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Veterans Law

Veterans (VA) Appeals Reform: Supplemental Claims

December 13, 2018
Supplemental Claim

What is a Supplemental Claim?

Upon full implementation of Appeals Reform, VA proposes to amend the definition of “claim”, to include a definition of the term “supplemental claim”.  Specifically, a “supplemental claim” is a claim for benefits filed by a claimant who had previously filed a claim for the same or similar benefits on the same or similar basis.  VA is required to readjudicate the claim if new and relevant evidence is presented.

Supplemental Claim Lane

Under Appeals Reform, veterans will be able to opt in to three different lanes following an initial decision on a claim: the higher-level review lane, supplemental claim lane, and Notice of Disagreement lane.  The supplemental claim lane allows the submission of new and relevant evidence.  New and relevant evidence involves evidence that was not previously submitted to VA that tends to prove or disprove a veteran’s claim.  VA will make a determination as to whether the evidence submitted is new and relevant and if so, it will adjudicate the veteran’s claim.  It is important to note that while “new and relevant” is different from the previous “new and material” standard, the threshold for VA’s determination is the same.

The supplemental claim lane under Appeals Reform is the only appeal lane in which VA has a duty to assist veterans in gathering evidence to support their claims.  VA does not have a duty to assist during the higher-level review process, or in appeals to the Board of Veterans’ Appeals.  Overall, VA has a 125-day goal for issuing decisions in the supplemental claim lane.

How to File a Supplemental Claim

Veterans can file a supplemental claim after any adjudicative action including a Rating Decision, Board decision, and CAVC decision by submitting new and relevant evidence.  Additionally, the supplemental claim itself must be filed within one year of VA’s decision in order for the effective date to remain the date of the original underlying claim.  On the other hand, if the supplemental claim is filed more than one year after the decision, the effective date will be the date the supplemental claim was filed.  There is no limit on the number of supplemental claims a veteran can submit.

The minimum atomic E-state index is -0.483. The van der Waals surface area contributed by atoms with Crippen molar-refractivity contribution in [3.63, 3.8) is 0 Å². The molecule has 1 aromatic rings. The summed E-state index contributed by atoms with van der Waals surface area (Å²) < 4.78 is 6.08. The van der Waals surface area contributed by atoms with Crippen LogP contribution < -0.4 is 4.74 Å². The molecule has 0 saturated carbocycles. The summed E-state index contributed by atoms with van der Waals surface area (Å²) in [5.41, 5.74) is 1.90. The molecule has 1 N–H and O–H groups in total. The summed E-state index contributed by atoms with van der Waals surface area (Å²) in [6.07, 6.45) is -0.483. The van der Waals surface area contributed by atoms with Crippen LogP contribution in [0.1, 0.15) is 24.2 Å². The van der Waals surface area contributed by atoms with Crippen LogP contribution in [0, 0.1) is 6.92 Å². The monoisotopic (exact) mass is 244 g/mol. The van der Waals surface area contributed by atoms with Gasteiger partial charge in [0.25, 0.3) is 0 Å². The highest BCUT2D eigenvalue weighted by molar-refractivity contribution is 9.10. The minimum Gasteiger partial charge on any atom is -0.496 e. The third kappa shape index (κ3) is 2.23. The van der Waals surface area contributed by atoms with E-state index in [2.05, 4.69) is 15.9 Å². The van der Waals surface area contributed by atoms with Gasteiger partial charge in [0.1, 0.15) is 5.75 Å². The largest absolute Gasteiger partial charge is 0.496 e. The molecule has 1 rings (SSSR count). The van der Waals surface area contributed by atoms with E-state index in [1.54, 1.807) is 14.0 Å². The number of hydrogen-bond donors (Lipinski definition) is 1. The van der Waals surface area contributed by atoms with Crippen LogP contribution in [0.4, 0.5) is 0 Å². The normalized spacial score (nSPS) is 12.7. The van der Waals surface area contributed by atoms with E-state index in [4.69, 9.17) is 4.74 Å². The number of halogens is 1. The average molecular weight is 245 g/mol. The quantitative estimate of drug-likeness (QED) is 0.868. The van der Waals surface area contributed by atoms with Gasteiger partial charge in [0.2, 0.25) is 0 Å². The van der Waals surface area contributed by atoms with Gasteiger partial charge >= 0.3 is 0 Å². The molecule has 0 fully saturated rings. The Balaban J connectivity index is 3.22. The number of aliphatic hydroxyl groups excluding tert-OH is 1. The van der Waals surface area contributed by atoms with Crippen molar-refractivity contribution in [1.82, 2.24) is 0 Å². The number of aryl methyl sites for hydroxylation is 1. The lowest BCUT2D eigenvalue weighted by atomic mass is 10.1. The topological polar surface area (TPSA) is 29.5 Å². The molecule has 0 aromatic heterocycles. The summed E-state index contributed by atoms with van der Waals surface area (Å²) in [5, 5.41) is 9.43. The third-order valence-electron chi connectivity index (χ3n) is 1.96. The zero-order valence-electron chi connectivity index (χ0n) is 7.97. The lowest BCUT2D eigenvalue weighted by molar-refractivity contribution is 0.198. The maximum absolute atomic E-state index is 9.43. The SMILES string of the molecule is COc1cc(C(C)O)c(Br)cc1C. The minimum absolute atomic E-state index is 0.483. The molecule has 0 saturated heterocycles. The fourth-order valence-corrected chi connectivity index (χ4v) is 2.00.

Under Appeals Reform, veterans will be required to submit VA Form 20-0995, Veteran’s Supplemental Claim Application, in order to initiate a supplemental claim for VA disability compensation.  VA believes this form is necessary to identify the issues that a veteran is dissatisfied with and determine the veteran’s eligibility to apply for a supplemental claim.  If a veteran submits an incomplete supplemental claim, VA will consider the claim to have been filed on the day it receives the incomplete form, as long as a complete version is submitted within one year.  By submitting the completed form within one year of the incomplete form, veterans can preserve their effective dates.

A veteran can also submit a supplemental claim with new and relevant evidence if he or she received an unfavorable decision from higher-level review.  In other words, veterans are allowed to switch to the supplemental claim track even after initially selecting the higher-level review option.  If this switch occurs within the one-year period following the date VA issued the decision on appeal, the veteran’s effective date will be preserved.